Hand of friendship extended 99 years on from Gallipoli massacre as nationalities come together in King’s Lynn

A British soldier paying his respects at the grave of a colleague near Cape Helles, where the Gallip

A British soldier paying his respects at the grave of a colleague near Cape Helles, where the Gallipoli landings took place. - Credit: PA

A hand of friendship was extended between Turkey and Norfolk as former soldiers and descendents of those who fought at Gallipoli came together to remember those lost.

Gallipoli and Dardenelles International president John Crowe, west Norfolk mayor Barry Ayres and ret

Gallipoli and Dardenelles International president John Crowe, west Norfolk mayor Barry Ayres and retired Turkish Brigadier-General Haldun Solmazturk at the service. - Credit: Submitted

The language barrier and 99 years of history were overcome in Norfolk as the county joined hands in friendship with Turkey at a poignant service.

Soldiers in the trenches in Gallipoli.

Soldiers in the trenches in Gallipoli. - Credit: PA

Former soldiers and descendants of those who fought at Gallipoli in 1915 came together at King's Lynn's historic town hall to quietly mark one of the First World War's bloodiest campaigns. People from opposite sides of Europe united at the service with a simple message: 'We are all friends now.'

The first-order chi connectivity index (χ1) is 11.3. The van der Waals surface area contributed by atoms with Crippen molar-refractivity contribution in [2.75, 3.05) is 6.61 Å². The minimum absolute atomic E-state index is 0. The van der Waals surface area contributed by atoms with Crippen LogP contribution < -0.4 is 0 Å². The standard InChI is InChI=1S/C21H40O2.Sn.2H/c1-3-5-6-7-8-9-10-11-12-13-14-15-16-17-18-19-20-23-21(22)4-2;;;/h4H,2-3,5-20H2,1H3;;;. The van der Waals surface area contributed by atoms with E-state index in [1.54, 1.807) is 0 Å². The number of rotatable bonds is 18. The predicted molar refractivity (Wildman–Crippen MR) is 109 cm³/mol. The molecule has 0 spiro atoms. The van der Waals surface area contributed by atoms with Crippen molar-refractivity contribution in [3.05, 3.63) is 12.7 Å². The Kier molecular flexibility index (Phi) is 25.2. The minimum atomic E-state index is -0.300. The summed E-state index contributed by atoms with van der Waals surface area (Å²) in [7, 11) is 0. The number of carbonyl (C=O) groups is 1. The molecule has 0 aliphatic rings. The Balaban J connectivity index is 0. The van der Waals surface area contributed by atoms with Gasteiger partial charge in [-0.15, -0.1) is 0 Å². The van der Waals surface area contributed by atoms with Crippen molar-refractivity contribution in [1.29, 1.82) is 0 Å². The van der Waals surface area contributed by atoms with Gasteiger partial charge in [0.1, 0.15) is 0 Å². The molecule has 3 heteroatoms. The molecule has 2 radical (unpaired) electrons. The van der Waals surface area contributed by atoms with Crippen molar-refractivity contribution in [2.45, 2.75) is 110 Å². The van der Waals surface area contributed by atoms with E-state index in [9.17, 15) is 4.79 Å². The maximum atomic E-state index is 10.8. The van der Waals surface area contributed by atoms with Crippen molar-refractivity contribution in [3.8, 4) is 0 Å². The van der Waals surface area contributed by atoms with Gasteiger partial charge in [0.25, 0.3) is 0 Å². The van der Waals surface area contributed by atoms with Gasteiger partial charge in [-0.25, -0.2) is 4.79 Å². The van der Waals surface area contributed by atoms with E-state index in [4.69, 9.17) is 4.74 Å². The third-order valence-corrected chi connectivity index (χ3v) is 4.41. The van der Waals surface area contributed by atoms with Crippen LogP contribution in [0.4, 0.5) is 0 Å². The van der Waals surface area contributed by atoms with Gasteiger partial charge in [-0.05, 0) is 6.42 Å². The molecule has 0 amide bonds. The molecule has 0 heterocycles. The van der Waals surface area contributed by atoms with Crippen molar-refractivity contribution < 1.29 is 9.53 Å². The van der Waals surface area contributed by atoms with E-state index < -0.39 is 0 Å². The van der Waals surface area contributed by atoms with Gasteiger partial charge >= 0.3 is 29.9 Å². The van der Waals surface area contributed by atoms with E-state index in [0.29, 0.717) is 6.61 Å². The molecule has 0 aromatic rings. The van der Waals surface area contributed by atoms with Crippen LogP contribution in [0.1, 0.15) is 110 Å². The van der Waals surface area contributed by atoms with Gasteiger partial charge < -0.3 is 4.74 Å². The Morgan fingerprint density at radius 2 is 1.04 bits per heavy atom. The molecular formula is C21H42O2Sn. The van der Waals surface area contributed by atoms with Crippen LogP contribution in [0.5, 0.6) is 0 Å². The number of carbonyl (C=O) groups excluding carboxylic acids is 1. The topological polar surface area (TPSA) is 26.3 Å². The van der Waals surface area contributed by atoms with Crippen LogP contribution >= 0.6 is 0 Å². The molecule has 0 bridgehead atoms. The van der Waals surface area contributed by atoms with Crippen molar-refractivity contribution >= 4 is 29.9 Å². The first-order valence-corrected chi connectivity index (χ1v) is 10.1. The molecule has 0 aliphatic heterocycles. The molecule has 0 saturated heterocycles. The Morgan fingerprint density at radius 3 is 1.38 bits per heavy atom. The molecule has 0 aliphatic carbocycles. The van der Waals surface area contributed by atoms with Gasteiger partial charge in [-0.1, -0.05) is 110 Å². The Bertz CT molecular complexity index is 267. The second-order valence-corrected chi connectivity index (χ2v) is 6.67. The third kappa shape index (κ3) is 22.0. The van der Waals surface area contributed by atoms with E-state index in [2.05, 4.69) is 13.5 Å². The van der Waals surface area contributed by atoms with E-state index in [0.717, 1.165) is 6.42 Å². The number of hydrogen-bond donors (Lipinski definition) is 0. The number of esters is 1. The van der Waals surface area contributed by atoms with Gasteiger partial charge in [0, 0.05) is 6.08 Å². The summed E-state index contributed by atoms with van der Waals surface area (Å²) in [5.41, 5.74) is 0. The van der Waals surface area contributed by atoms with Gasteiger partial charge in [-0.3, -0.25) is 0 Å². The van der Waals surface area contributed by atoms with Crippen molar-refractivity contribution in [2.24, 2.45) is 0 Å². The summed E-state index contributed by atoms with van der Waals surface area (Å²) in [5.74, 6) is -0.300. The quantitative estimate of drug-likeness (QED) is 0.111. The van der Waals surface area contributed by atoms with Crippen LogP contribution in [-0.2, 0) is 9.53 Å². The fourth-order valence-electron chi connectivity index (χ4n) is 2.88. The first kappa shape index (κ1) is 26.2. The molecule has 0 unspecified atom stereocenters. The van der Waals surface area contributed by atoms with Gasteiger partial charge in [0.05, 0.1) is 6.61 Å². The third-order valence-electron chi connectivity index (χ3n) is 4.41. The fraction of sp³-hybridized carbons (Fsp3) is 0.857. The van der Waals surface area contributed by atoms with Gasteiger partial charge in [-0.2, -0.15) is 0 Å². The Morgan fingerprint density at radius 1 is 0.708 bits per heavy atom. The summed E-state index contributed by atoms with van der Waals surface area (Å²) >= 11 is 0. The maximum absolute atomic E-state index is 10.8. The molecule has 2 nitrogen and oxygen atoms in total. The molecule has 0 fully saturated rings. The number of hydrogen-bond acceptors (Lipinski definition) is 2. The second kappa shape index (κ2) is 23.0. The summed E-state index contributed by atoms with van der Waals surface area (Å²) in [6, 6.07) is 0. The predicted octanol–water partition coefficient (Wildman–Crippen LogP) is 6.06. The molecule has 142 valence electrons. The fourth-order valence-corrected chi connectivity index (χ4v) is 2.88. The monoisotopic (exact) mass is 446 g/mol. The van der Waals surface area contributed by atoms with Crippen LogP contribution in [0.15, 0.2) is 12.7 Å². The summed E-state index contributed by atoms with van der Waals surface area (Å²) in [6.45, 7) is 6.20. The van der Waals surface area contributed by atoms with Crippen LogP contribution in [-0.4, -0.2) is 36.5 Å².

The Gallipoli Memorial at Sandringham. Picture: Ian Burt

The Gallipoli Memorial at Sandringham. Picture: Ian Burt - Credit: IAN BURT

John Crowe, whose father Robert was part of the Sandringham Company that fought at Gallipoli, was joined by retired Turkish Brigadier-General Haldun Solmazturk and members of the charity Gallipoli and Dardanelles International.

GRAPHIC: First World War Gallipoli campaign

The charity hopes to bring people together by remembering the campaign and learning lessons from it.

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Brig-Gen Solmazturk, now a defence and security analyst and lecturer, gave a talk on the lessons to be learned from Gallipoli and their role in the current political climate.

He said: 'This association is about coming together as friends and sharing our cultures and ideas.